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China to improve access for media

August 16, 2009

Michael Bristow
BBC News, Beijing
August 14, 2009

China says it will become more open to foreign
journalists by dealing with requests within 24 hours, reports say.

A senior government official said ministries must
designate people to deal with overseas reporters
as part of this "zero refusal" policy.

China says it has already become far more open
towards the foreign media since last year's Beijing Olympics.

Despite this, reporters still face official
obstacles and intimidation in their efforts to cover China.

The new policy was laid out by Guo Weimin, from
the government's State Council Information
Office, in an article in the China Daily, the
main state-run English-language newspaper.

Mr Guo said government departments had to act
faster when dealing with calls and interview requests from foreign journalists.

He said: "It doesn't mean all applications will
be accepted, but we have to tell the media how we
handled it so they can understand."

"Authorities are using intimidation to silence
sources and prevent [Chinese] assistants [of
foreign journalists] from doing their jobs" --
Scott McDonald Foreign Correspondents' Club of China

China has for some time said it is now more open
to inquiries from foreign reporters.

In January 2007 it introduced new rules that
changed the way foreign reporters operate in the
country. These gave correspondents easier access to interviewees.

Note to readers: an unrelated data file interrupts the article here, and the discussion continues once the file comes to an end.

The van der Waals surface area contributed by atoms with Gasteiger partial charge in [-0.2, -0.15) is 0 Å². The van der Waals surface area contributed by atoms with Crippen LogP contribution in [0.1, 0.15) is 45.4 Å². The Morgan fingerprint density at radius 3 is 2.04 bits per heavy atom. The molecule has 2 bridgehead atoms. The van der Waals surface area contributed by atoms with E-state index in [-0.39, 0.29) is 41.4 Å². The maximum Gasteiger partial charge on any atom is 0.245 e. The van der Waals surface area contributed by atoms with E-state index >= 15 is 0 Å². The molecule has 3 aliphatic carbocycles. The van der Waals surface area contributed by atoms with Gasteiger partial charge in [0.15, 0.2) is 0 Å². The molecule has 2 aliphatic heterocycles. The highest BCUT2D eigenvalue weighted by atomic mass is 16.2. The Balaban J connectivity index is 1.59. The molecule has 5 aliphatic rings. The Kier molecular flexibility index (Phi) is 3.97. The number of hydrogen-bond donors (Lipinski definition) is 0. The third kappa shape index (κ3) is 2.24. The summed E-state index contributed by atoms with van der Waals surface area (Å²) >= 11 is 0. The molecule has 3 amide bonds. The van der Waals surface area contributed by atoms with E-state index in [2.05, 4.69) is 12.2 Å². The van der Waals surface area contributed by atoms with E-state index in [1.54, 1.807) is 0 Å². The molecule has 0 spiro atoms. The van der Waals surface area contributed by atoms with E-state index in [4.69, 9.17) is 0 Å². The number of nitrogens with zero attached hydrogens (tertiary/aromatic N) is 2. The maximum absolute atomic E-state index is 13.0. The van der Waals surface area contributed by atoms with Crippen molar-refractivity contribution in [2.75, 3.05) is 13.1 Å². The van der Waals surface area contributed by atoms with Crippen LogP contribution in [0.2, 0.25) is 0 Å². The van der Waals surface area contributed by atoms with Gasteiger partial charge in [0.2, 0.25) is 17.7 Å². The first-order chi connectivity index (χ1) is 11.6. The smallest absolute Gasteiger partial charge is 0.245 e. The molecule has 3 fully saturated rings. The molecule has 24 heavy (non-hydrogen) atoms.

But China remains a challenging place to work,
partly because of government interference,
according to the Foreign Correspondents' Club of China.

Certain sensitive areas, such as Tibet, remain
out-of-bounds for foreign journalists, apart from
those who join officially-sanctioned - and monitored - trips.

'Send a fax'

The FCCC also said the government engaged in intimidation.

"Authorities are using intimidation to silence
sources and prevent [Chinese] assistants [of
foreign journalists] from doing their jobs," said
FCCC President Scott McDonald.

There are also other difficulties.

Senior officials rarely give interviews,
questions and interview requests are often
ignored, and the foreign media is sometimes the
target of official vilification.

Mr Guo was not reported to have said anything
about Chinese journalists, who face strict
censorship and restrictions in their work.

The BBC contacted the State Council's media
department to confirm that the comments in the
China Daily by Mr Guo were correct.

No one was immediately available to answer the
query - we were advised to fax the department our questions.
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